I have recently bought a spool of eSun PETG. So far I really like the filament. My only complaint is, I get lumps of charred filament deposited on my object. The slicer I used is Craft Ware and I have played with the Far Travel -> Elevation settings. I have noticed that this helps but then I have little to no adhesion to the print surface and my supports do not stick to the raft. Does any one know how to mitigated PETG from collecting on the extruder?


3 Answers 3


Different brands and blends of PET filaments seem to do this to different degrees. Esun's PETG is definitely one that tends to glob onto the nozzle. Basically, the nozzle plows through the top surface of the filament and lifts up some plastic, much like the bow of a ship lifting up some water at high speeds. PET's viscosity and stickiness seem to amplify this effect more than other filaments.

Some things you can do to minimize the globbing:

  • Calibrate extrusion volume on the low end of what you'd normally use for other filaments (how you do this depends on your slicer)
  • Use your slicer's "Z-hop" or "avoid perimeters" feature so you don't do travel moves across printed surfaces
  • Invest in an anti-stick coated nozzle, such as are sold by Micro Swiss or Performance 3-d (these don't eliminate globbing, but they do reduce it and make the nozzle much easier to clean)
  • Play with slicer settings such as extrusion width, layer height, and infill/perimeter overlap to reduce the amount of "excess material" that sticks above the print surface

Again, this is a common problem with PET blend filaments. Anecdotally, some brands seem to glob more or less than others, so switching to a different vendor may be worth trying if you want to do a lot of PETG prints.

  • $\begingroup$ I have never printed any PETG so far, but could this also be an issue related to extruding temperature? I would assume that a less viscose extrusion could help extruded filament bits to not stick to the nozzle. $\endgroup$
    – kamuro
    Commented Mar 11, 2016 at 7:33
  • 2
    $\begingroup$ Nice answer. I would like to add "calibrate your first layer height" as one of the countermeasures - in particular for small, compact models. $\endgroup$ Commented Mar 11, 2016 at 7:51

For me, none of the classic solutions to PETG zits worked; these include extra retraction, slower/faster retraction, lower extrusion width, lower extrusion multiplier, avoid perimeters etc. It was especially disappointing to see lower extrusion multiplier making no difference whatsoever in reducing the zits, but only resulting in a mechanically weaker and even spongy result. What made all the difference is to disable z lifting during retraction which my slicer profile has enabled by default. This setting alone eliminated nearly all zits and most stringing (i.e spiderwebs).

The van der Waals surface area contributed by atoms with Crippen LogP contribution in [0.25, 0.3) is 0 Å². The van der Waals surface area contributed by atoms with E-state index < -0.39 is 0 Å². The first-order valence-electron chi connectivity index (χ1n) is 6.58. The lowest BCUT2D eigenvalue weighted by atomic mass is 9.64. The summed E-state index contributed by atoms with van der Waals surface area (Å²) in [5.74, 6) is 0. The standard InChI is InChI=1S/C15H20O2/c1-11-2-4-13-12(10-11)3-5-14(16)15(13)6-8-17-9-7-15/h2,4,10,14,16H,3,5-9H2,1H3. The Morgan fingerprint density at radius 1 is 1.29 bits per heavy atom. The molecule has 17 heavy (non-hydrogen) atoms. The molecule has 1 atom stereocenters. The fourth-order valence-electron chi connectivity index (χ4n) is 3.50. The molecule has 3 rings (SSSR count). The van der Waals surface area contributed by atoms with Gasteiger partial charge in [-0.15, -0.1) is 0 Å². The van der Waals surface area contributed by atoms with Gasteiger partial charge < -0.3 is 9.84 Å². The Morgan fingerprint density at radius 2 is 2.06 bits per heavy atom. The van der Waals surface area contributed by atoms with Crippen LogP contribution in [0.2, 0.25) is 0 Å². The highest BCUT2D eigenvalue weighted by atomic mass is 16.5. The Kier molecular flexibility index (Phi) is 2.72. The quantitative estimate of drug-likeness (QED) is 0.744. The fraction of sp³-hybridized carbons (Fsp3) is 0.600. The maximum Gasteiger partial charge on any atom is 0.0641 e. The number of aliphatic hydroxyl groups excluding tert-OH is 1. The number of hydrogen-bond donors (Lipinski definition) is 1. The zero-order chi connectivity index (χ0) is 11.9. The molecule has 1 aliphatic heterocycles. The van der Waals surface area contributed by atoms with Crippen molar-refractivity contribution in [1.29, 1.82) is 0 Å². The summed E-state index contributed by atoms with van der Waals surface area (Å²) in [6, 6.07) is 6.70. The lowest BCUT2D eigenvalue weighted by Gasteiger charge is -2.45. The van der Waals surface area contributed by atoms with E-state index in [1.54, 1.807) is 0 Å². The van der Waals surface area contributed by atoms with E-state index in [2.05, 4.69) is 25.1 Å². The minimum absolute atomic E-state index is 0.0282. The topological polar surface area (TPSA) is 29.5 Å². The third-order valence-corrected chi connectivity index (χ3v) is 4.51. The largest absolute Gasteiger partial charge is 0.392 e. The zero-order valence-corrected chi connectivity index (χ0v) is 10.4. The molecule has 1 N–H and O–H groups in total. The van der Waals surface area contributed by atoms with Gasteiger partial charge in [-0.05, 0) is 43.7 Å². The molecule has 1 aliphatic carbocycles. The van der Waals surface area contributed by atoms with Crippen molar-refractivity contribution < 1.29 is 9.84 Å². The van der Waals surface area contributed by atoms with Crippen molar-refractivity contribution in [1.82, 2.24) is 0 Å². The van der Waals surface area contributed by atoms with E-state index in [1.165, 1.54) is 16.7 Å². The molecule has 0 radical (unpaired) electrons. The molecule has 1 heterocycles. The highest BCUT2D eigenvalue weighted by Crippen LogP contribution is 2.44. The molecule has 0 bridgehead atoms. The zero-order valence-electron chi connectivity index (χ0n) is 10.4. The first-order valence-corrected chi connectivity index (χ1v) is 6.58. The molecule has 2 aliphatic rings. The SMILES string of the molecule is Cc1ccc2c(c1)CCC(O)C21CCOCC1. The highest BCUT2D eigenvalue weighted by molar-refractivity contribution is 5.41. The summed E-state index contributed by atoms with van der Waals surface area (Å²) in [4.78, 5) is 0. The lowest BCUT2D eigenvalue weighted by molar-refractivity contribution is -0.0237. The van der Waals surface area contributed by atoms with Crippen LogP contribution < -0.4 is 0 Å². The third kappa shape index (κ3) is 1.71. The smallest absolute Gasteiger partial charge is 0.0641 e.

Of course, the amount of zits and stringing will heavily depend on the particular filament you're using and the particular model you're printing.

Additional note: I was getting extra zits/overextrusion on a particular model I had that was exceptionally thin and tall when attempting to print with PETG. Lower extrusion multiplier made no improvement but weakened the part and resulted in spongy structure. I was successful in printing this part along with another part that was of similar height. I'm suspecting that printing the part alone but much more slowly to help with cooling would also succeed.


PETG strings at working temperature to different extents depending on brand. Some of the thinner strings are flying in the air due to the fan or mechanical stress, and are finally captured by the hot end. I feel, PETG has two modes

  • Too cold: Less to no stringing, but sometimes underextrusion and weak layer bonding
  • Hot enough: Stringing (from weak to strong) but good bonding

Things which do not help (at least least on my printer with direct extruder), but which I tried out individually

  • Retractions past 1.5 mm on my direct extruders
  • Reducing minimum distance
  • Retraction speed 30 to 60 mm/s
  • Z-hops
  • Fan speed 30% to 100%

Things I have not tested

  • Maybe minimum layer time could be increased

Things that worked

  • Coasting seems the only thing which helps, but you still have very thin strings at sufficient temperatures

Other things to consider

  • As mentioned the PETG brand has a certain impact
  • The worst Co-Polyester I tested were (by far) the XT-Filaments (pink and green)
  • All regular PETG filaments were better than XT in nearly every aspect, but still tend to string to a certain degree

You must log in to answer this question.

Not the answer you're looking for? Browse other questions tagged .